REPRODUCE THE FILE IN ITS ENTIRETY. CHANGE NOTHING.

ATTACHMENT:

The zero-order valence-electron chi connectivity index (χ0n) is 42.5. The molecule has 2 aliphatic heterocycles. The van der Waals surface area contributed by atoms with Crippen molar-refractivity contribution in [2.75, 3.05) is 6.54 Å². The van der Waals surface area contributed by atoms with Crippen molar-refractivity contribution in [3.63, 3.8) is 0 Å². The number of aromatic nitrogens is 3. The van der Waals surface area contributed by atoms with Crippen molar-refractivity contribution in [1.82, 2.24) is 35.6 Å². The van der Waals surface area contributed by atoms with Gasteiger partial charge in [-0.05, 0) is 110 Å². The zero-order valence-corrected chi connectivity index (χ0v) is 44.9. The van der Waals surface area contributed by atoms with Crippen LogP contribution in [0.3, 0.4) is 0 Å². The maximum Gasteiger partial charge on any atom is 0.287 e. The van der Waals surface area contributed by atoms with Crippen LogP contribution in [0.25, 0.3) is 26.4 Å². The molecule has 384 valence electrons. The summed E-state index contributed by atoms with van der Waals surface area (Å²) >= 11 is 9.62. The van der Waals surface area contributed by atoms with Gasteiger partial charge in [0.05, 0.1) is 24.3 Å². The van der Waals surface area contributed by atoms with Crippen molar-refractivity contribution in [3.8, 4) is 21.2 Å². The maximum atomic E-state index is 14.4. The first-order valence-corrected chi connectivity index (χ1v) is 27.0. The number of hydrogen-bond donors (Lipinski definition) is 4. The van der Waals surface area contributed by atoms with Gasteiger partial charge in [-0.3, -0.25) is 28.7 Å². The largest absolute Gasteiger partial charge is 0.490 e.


The zero-order valence-electron chi connectivity index (χ0n) is 42.5. The molecule has 2 aliphatic heterocycles. The van der Waals surface area contributed by atoms with Crippen molar-refractivity contribution in [2.75, 3.05) is 6.54 Å². The van der Waals surface area contributed by atoms with Crippen molar-refractivity contribution in [3.63, 3.8) is 0 Å². The number of aromatic nitrogens is 3. The van der Waals surface area contributed by atoms with Crippen molar-refractivity contribution in [1.82, 2.24) is 35.6 Å². The van der Waals surface area contributed by atoms with Gasteiger partial charge in [-0.05, 0) is 110 Å². The zero-order valence-corrected chi connectivity index (χ0v) is 44.9. The van der Waals surface area contributed by atoms with Crippen LogP contribution in [0.3, 0.4) is 0 Å². The maximum Gasteiger partial charge on any atom is 0.287 e. The van der Waals surface area contributed by atoms with Crippen LogP contribution in [0.25, 0.3) is 26.4 Å². The molecule has 384 valence electrons. The summed E-state index contributed by atoms with van der Waals surface area (Å²) >= 11 is 9.62. The van der Waals surface area contributed by atoms with Gasteiger partial charge in [0.05, 0.1) is 24.3 Å². The van der Waals surface area contributed by atoms with Crippen molar-refractivity contribution in [3.8, 4) is 21.2 Å². The maximum atomic E-state index is 14.4. The first-order valence-corrected chi connectivity index (χ1v) is 27.0. The number of hydrogen-bond donors (Lipinski definition) is 4. The van der Waals surface area contributed by atoms with Gasteiger partial charge in [-0.3, -0.25) is 28.7 Å². The largest absolute Gasteiger partial charge is 0.490 e.